As the autonomous driving car cruised the streets heading to Coit Tower in San Francisco, Jesse Levinson could not hide his pride as he spoke from the back seat. “Isn’t that cool, how we slowed down for that person and then nudged around him? See how steep this street is? We cover all the most challenging terrain, said the chief technology officer of self-driving startup Zoox.”
Looking at all the different companies in the Bay Area, which are currently involved in developing robot vehicles, Zoox has proven to be the most secretive. However, it recently disclosed its endeavors to offer free autonomous rides, which will consist of a safety driver, as stipulated by the California law and an engineer who will occupy the navigator’s seat.
According to the company, the rides will be conducted between Moscone Center and Fairmont San Francisco, but only for select attendees drawn from the Global Climate Action Summit.
The aim of the free autonomous rides is to display its vehicles’ agility, particularly in complex urban settings as well as highlight the environmental and social benefits associated with its soon to be unveiled all-electric robot free rides.
Although Zoox was established by two relative unknowns, it is not supported by a leading auto company such as General Motors’ Cruise or even by a foremost technology company like Lyft, Uber, Baidu, Apple or Waymo.
Nevertheless, the company has fundraised about $800 million and boasts a private-market valuation of a staggering $3.2 billion. What’s more, the startup has lured nearly 600 employees and claims to be on the journey to provide a robot taxi service in San Francisco in 2020.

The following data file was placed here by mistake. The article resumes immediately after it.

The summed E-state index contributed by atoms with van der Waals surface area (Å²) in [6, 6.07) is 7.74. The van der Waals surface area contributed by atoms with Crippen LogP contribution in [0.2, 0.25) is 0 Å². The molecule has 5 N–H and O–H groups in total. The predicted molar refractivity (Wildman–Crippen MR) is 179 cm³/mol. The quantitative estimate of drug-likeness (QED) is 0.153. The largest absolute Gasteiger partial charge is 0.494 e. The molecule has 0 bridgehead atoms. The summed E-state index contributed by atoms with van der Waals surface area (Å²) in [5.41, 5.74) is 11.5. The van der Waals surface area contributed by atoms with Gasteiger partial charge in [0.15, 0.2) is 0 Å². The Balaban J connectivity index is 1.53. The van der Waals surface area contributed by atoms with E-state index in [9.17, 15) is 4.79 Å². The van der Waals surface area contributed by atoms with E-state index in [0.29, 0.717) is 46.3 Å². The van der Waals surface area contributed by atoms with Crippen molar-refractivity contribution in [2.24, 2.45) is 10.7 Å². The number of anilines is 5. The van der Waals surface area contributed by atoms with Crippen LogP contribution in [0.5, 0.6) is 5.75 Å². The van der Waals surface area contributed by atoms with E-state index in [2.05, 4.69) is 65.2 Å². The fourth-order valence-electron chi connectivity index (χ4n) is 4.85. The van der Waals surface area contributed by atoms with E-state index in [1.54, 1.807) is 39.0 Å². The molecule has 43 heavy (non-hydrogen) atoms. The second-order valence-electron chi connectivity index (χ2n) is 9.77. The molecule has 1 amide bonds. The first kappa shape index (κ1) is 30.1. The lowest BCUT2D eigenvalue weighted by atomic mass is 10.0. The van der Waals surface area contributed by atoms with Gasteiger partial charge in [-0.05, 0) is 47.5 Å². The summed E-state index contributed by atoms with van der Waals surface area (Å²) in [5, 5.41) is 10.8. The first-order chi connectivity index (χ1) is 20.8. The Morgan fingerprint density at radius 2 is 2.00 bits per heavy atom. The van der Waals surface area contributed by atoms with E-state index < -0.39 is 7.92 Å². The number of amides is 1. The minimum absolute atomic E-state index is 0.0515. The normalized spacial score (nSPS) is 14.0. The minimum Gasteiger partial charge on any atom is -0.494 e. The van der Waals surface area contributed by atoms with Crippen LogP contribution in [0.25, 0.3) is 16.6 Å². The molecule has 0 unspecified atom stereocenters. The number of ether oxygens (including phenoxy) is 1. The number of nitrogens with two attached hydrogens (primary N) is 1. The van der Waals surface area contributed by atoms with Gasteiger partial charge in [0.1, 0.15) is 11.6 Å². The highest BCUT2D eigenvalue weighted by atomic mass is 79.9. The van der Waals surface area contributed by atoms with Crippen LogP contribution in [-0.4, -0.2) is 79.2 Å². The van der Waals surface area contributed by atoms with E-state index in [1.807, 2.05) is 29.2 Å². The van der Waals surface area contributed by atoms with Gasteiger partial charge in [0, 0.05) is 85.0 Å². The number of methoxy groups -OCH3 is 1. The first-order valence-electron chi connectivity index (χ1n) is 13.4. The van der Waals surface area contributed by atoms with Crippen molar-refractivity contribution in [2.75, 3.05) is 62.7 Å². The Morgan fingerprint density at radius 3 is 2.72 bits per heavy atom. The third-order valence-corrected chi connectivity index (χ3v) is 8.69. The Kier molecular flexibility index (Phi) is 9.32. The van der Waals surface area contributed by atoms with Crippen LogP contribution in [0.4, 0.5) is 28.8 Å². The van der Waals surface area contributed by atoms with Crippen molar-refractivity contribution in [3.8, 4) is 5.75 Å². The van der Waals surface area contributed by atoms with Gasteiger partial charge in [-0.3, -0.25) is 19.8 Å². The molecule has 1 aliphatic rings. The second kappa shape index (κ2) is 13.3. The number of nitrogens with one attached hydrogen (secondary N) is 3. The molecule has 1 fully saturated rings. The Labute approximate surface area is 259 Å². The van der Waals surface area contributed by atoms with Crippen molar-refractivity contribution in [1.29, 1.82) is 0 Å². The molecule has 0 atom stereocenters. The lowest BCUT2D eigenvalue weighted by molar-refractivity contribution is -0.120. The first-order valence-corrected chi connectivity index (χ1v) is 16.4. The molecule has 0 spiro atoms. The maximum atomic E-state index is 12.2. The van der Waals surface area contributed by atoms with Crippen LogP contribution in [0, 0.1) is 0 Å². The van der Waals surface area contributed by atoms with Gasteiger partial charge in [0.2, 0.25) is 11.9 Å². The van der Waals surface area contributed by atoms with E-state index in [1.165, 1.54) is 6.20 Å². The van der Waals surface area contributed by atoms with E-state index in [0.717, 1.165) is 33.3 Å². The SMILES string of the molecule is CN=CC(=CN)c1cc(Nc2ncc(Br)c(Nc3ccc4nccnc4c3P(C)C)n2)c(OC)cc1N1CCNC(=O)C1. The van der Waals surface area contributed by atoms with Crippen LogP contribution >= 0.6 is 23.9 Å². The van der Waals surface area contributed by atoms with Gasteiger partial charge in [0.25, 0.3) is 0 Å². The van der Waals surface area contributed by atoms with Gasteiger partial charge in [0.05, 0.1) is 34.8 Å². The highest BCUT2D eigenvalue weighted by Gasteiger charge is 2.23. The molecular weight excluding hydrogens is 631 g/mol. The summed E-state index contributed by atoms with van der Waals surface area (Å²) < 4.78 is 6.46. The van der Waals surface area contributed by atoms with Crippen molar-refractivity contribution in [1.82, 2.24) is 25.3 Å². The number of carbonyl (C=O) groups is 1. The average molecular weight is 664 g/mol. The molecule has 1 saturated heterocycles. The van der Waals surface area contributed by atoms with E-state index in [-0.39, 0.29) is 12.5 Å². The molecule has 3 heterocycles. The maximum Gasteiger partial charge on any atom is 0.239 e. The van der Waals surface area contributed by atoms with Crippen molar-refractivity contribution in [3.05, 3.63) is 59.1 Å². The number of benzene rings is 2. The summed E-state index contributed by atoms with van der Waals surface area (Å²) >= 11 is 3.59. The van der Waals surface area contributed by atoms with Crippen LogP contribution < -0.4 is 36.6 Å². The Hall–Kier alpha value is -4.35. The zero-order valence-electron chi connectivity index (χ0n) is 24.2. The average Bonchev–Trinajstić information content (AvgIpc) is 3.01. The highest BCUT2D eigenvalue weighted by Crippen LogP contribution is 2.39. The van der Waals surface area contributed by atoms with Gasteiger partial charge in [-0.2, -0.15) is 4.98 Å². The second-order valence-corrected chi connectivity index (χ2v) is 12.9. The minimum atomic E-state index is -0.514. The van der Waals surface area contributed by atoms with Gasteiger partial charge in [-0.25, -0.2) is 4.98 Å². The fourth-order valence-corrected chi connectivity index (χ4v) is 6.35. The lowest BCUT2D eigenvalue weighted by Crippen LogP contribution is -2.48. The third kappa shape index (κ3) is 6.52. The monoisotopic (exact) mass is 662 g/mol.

Zoox emerged in 2014 as the creation of Tim Kentley-Klay, an Australian artist-designer, and Levinson. Even though Klay possessed no technology background, he was enthusiastic about autonomous driving vehicles. On the other hand, Levinson was a computer science postdoc at Stanford.
Although the combo of a brainy engineer and brash salesman sounds like another renowned Silicon Valley duo, Levinson shifted the comparison to Apple’s co-founders including Steve Wozniak and Steve Jobs by saying, “we haven’t created a trillion-dollar company yet.”
According to Jim McPherson, a Benicia attorney, and new-mobility analyst, the industry sees Zoox as a dark horse in comparison to other companies such as Waymo that are currently on twin tracks of public relations and development in efforts of building confidence.
Even though the demo rides scheduled for this week by Zoox may elicit some attention, the company is not expected to disclose its car design. In fact, the company’s prototype is currently locked in a giant crate at its San Francisco office.
“Don’t feel bad; we haven’t let any other press see it either, only investors get a peek. We figured people might not want to give us hundreds of millions of dollars without seeing what our vehicle looks like,” said Levinson. He added: “we’ve created a new type of vehicle, unlike anything anyone has experienced before.”
Both the back and front are expected to be symmetrical. Also, the car will be in a position to drive in either direction with ease. Furthermore, each wheel will have its motor fitted with cameras and sensors.